More patients on rimegepant than placebo reached at least a 50% reduction in monthly migraine days.
Richard B. Lipton, MD
A recent multicenter, phase 2/3, randomized, double-blind, placebo-controlled trial (NCT03732638) has shown that rimegepant is effective for preventing migraine when taken every other day (QOD) and is well-tolerated in patients with the headache disorder.
Patients on rimegepant experienced a greater reduction in migraine days per month when compared to those on placebo. During weeks 9–12, rimegepant patients had a –4.3-day (95% CI, –4.8 to –3.9) mean change in migraine days from the observation period during weeks 1–4. Patients on placebo had a –3.5-day (95% CI, –4.0 to –3.0) change in migraine days (least squares mean [LSM] difference, −0.8 days; 95% CI −1.46 to −0.20; P = .0099).1
Study co-author Richard B. Lipton, MD, professor and vice chair of neurology, Albert Einstein College of Medicine, and director, Montefiore Headache Center, said in a statement that, "migraine is a prevalent and debilitating disease, affecting roughly 1 in 6 Americans, and many are not helped by current treatments. The results...demonstrate the significant clinical benefits of rimegepant for the preventive treatment of migraine. These data show the promise of a new approach to preventive treatment with an oral calcitonin gene-related peptide (CGRP) antagonist."2
Lipton and colleagues analyzed data from 741 patients that were 83% (n = 613) female with a mean age of 41.2 years (standard deviation [SD], 13.1). These patients were randomly allocated to either rimegepant (n = 370) or placebo (n = 371) to evaluate safety; 695 patients were analyzed for efficacy, 348 assigned to rimegepant and 347 assigned to placebo.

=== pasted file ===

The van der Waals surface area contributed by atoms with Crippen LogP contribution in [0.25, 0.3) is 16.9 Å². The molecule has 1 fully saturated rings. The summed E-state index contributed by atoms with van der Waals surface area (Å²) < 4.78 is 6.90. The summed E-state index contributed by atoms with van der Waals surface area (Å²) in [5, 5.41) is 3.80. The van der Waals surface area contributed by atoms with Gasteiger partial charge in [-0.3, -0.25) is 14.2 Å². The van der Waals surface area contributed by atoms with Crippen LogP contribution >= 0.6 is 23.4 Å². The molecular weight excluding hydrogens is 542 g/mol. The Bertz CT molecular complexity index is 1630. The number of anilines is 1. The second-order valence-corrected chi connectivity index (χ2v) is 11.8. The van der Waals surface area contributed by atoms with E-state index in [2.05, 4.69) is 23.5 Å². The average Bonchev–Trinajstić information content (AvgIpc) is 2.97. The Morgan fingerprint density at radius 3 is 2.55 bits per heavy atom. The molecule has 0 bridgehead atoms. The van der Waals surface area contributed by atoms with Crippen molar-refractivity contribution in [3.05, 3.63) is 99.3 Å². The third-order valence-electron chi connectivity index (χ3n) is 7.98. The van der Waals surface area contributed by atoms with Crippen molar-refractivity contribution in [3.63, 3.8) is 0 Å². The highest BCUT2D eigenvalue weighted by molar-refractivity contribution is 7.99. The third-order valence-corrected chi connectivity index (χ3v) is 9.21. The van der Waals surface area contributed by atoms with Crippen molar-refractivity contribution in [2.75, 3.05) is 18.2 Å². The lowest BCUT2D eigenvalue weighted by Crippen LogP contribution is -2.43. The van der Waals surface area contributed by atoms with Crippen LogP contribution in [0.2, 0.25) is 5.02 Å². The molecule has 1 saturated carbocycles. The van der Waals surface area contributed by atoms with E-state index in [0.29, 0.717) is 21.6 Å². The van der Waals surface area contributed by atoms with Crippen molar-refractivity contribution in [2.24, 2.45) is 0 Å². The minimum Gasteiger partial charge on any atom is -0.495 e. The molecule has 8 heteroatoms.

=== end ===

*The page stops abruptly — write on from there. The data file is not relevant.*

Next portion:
Around 49% (n = 171; 95% CI, 44–54) of patients on rimegepant had at least a 50% reduction in the mean number of moderate or severe migraine days per month in the last month of double-blind treatment as compared to 41% (n = 142; 95% CI, 36–47) of patients on placebo. Patients on rimegepant had an LSM change of –3.6 (95% CI, –4.0 to –3.2) mean number of total migraine days per month over the 3-month treatment period as compared to –2.7 (95% CI, –3.1 to –2.3; P = .0017). The 2 groups did not statistically differ with respect to the LSM days of rescue medication per month in the last month of the double-blind phase (P = .39)
"These data demonstrate the continued innovation in migraine treatment aimed at CGRP mechanisms. This is the first time an oral CGRP migraine treatment has shown dual efficacy in both the acute and preventive treatment of migraine. With this flexibility, these therapies are truly disruptive and change the treatment paradigm for people living with migraine," study co-author Peter J. Goadsby, MD, PhD, DSc, professor of neurology, King's College, London, and University of California, Los Angeles, said in a statement.
Lipton and colleagues also performed a post-hoc analysis of participants with or without a history of chronic migraine which showed evidence of rimegepant efficacy in both subgroups with respect to the 50% responder rate and reduction in migraine days.
The incidence of adverse events (AEs) reported by patients were the same between both groups—133 patients (36% for both groups) from each group reported AEs. Some patients discontinued due to AEs, 7 (2%) that were receiving rimegepant and 4 (1%) receiving placebo. No patients died.
Lars Edvinsson, MD, PhD, president, International Headache Society, and professor, Lund University, was less enthused about the results of the study, writing in a related editorial that “the improvement relative to placebo associated with rimegepant on this endpoint—less than 1 monthly migraine day—is disappointing. When comparing the efficacy of rimegepant 75 mg every other day with that of currently approved and used monoclonal antibodies towards CGRP or the CGRP receptor, the effect of rimegepant is at the lower end of the reported range.”3